Women’s History Month is a celebration of women’s contributions to history, culture, and society and has been observed annually in the month of March in the United States since the year 1987. It is important to know about the contributions influential women had on our history, so here are 20 famous women in history you should know about.
A recently unveiled statue of civil rights icon Rosa Parks is seen at sunrise. Rose Parks worked alongside Martin Luther King Jr in the campaign for equal rights for black African-Americans in the 1950s-60s. Rosa Parks Day is an American holiday celebrated on the 4th February or 1st December in honor of her work as a civil rights leader.
Susan B Anthony fought for women to have the right to vote amongst other issues such as women to have the right to own property.
This photo shows Ruth Bader Ginsburg, during confirmation hearings, U. S. Supreme Court. 7/21/1993. Ruth Bader Ginsburg became the court's second female justice as well as the first Jewish female justice. As a judge, Ginsburg was considered part of the Supreme Court's moderate-liberal bloc, presenting a strong voice in favor of gender equality, the rights of workers and the separation of church and state.
Oprah Winfrey may be one of the most iconic women in U.S. business history. She is an actress, talk show host, television producer, and philanthropist. This photo shows Oprah Winfrey at the 29th Santa Barbara International Film Festival Montecito Award at the Arlington Theater on February 5, 2014 in Santa Barbara, CA.
Marie Curie (1867-1934), Polish-French physicist who won two Nobel Prizes, in 1903 for Physics and 1911 for Chemistry. She discovered that radiology could help to cure cancer. She developed a mobile x-ray machine. And she was the first woman to be awarded a Nobel Prize and the first person to ever be awarded two Nobel Prizes.
Elizabeth Cady Stanton was a leader of the women's rights movement in the U.S. during the mid- to late-1800s. Carrie Clinton Lane Chapman Catt was a suffragist and peace activist who helped secure for American women the right to vote. Lucretia Mott was one of the leaders of the movement to grant American women the right to vote, along with Elizabeth Cady Stanton and Susan B. Anthony. She also spoke out against slavery.
Eleanor Roosevelt at the Roosevelt Memorial on January 7th,2009 in Washington DC USA. Eleanor was known as the “First Lady of the World”, she was just as politically driven as her husband Franklin D Roosevelt.
This photo shows a close-up of Harriet Tubman Statue in Boston's South End neighborhood. Tubman, an African-American abolitionist will appear on the new $20 bill.
Michelle Obama was the first Black woman to serve as the First Lady of the United States and is an accomplished lawyer who attended both Princeton University and Harvard Law School.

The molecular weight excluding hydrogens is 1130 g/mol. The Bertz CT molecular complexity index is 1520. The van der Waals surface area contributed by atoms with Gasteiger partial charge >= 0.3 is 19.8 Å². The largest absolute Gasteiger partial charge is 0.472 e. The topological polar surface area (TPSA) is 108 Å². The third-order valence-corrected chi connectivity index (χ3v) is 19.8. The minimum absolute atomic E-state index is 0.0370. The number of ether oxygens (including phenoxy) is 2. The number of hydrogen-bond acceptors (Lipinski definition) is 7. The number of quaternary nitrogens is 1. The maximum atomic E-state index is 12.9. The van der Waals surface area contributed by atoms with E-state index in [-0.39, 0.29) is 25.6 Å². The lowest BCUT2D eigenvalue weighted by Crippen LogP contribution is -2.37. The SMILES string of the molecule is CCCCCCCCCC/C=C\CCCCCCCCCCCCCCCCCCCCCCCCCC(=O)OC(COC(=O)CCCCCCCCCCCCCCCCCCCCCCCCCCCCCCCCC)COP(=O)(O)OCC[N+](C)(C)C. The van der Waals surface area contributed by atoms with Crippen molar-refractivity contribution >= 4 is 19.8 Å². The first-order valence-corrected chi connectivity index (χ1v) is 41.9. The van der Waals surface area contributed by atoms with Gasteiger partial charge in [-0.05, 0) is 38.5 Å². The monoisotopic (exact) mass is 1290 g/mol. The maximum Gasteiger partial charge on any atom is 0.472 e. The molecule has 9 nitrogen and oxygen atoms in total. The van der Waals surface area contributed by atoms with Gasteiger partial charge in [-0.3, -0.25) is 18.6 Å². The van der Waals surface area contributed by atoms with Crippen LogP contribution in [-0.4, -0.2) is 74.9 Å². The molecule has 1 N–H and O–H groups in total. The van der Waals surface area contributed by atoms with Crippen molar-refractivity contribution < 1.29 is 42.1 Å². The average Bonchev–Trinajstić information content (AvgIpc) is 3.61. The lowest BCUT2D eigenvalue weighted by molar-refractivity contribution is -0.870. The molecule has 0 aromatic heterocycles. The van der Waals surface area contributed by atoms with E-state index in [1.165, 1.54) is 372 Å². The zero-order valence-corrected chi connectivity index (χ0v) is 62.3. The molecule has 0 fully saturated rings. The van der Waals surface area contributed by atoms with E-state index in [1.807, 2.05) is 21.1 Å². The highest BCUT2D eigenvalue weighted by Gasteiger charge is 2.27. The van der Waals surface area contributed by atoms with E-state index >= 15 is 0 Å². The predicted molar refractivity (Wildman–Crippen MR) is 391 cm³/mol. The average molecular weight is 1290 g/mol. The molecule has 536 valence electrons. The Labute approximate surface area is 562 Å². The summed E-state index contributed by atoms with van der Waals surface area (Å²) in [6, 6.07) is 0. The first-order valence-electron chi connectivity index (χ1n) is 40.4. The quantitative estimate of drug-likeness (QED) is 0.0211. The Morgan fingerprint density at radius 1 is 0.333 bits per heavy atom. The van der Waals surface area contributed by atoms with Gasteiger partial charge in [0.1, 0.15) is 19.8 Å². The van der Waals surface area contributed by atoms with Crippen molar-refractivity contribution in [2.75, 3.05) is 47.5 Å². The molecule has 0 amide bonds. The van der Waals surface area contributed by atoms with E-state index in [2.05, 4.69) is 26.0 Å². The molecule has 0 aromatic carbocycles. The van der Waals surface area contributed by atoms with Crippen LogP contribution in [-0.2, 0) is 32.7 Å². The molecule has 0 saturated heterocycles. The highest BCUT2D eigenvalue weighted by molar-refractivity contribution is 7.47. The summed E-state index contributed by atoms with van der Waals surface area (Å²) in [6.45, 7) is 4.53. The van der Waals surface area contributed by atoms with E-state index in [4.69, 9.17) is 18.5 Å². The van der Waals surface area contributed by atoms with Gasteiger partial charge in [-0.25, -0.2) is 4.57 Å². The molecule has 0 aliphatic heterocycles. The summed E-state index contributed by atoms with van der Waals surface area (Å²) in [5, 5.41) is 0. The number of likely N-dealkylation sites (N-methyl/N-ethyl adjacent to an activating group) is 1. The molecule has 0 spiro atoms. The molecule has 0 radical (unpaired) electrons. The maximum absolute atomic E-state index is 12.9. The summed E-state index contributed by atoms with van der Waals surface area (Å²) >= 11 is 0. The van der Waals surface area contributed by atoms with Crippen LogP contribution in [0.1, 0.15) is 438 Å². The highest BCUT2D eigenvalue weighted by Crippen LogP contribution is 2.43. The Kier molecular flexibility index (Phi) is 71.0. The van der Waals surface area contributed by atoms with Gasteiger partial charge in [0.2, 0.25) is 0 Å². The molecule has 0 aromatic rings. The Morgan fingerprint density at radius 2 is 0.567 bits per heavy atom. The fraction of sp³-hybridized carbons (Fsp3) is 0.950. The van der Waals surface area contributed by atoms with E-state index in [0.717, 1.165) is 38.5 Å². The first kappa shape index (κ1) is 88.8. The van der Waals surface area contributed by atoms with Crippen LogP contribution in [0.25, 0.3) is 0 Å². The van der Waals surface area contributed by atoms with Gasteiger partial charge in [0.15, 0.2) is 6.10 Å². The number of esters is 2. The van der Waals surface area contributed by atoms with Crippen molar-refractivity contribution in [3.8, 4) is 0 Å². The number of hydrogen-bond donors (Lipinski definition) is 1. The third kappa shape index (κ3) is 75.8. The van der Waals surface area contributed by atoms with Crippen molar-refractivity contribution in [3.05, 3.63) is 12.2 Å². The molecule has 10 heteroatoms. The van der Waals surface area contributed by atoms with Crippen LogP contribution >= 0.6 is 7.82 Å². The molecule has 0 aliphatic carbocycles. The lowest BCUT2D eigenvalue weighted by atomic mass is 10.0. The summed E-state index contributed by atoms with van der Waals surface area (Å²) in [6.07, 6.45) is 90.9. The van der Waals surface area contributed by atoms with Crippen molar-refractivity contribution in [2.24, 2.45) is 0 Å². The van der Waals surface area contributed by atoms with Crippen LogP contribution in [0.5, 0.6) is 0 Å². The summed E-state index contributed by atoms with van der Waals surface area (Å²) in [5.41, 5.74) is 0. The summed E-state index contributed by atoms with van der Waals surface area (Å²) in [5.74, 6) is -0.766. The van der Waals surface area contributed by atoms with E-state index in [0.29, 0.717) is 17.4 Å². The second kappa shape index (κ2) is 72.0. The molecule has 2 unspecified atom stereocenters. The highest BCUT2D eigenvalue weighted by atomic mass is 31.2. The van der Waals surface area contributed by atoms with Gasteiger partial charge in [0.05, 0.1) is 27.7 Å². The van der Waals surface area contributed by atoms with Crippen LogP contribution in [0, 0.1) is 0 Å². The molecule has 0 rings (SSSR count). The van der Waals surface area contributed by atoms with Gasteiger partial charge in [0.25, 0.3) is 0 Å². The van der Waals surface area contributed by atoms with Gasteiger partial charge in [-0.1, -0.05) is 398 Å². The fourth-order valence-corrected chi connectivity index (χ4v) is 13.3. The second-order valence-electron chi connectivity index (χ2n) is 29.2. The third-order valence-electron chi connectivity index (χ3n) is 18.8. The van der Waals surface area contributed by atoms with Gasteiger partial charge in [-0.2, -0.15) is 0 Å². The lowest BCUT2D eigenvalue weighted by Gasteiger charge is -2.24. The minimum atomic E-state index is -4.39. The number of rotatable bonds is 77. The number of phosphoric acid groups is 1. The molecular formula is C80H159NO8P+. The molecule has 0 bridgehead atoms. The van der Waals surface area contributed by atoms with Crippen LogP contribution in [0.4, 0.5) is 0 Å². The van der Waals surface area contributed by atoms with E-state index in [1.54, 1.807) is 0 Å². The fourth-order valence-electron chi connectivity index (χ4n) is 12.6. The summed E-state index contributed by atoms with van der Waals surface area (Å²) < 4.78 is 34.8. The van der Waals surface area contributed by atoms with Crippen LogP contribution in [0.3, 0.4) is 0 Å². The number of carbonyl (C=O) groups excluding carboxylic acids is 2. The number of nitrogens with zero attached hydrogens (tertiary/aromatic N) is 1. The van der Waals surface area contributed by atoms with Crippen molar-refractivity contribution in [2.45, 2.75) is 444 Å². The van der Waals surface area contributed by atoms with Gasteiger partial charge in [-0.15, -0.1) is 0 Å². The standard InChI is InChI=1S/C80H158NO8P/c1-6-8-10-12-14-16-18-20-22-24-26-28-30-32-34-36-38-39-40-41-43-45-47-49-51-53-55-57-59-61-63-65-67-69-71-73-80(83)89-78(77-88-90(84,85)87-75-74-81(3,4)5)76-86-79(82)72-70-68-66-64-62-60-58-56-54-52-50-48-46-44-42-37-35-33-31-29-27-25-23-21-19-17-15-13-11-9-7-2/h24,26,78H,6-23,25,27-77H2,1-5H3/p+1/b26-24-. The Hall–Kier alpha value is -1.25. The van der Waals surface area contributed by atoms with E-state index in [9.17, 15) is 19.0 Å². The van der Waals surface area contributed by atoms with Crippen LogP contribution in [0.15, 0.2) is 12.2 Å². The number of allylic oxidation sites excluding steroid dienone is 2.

During her 2,408-mile flight to become the first person to fly solo across the Pacific. In 1928, she was chosen, along with two other men, to make the first flight across the Atlantic Ocean. In this photo, you see Amelia Earhart sitting in the cockpit of her Lockheed Electra airplane, ca. 1936. In July 1937 Earhart and the airplane were lost over the Pacific Ocean.
Rosalind Franklin discovered the structure of DNA. Rosalind’s scientific work also helped us to see the tiny structures of other things too, such as coal, graphite, and viruses.
Mae Jemison in 1992 became the first Black woman to fly to space on the space shuttle Endeavour. She was also the first Black woman admitted to the astronaut training program, in 1987.
Frida Kahlo was an artist from Mexico who was best known for her self-portraits. Her paintings have deep roots in Mexican folk culture, and use lots of vivid colors and symbolism well known for its dramatic style.
Mary McLeod Bethune was an educator, civil rights activist and government official. She was known as the “First Lady of the Struggle,” because of her dedication to improving the lives of African Americans.
We have Betsy ross to thank for the American flag. She is said to have agreed to make the flag, but also that she suggested a couple of changes, including arranging the stars in a circle and reducing the points on each star to five instead of six.
Helen Keller was the first deaf-blind person to write a book, and published 14 books during her life. She was also the first deaf-blind person to have a bachelor's degree.
Wilma Rudolph was an American athlete who was the first black woman to make a major impact on international track and field. She recovered from childhood polio, pneumonia and scarlet fever to win three gold medals at the 1960 Olympic Games, the first American woman to ever do so.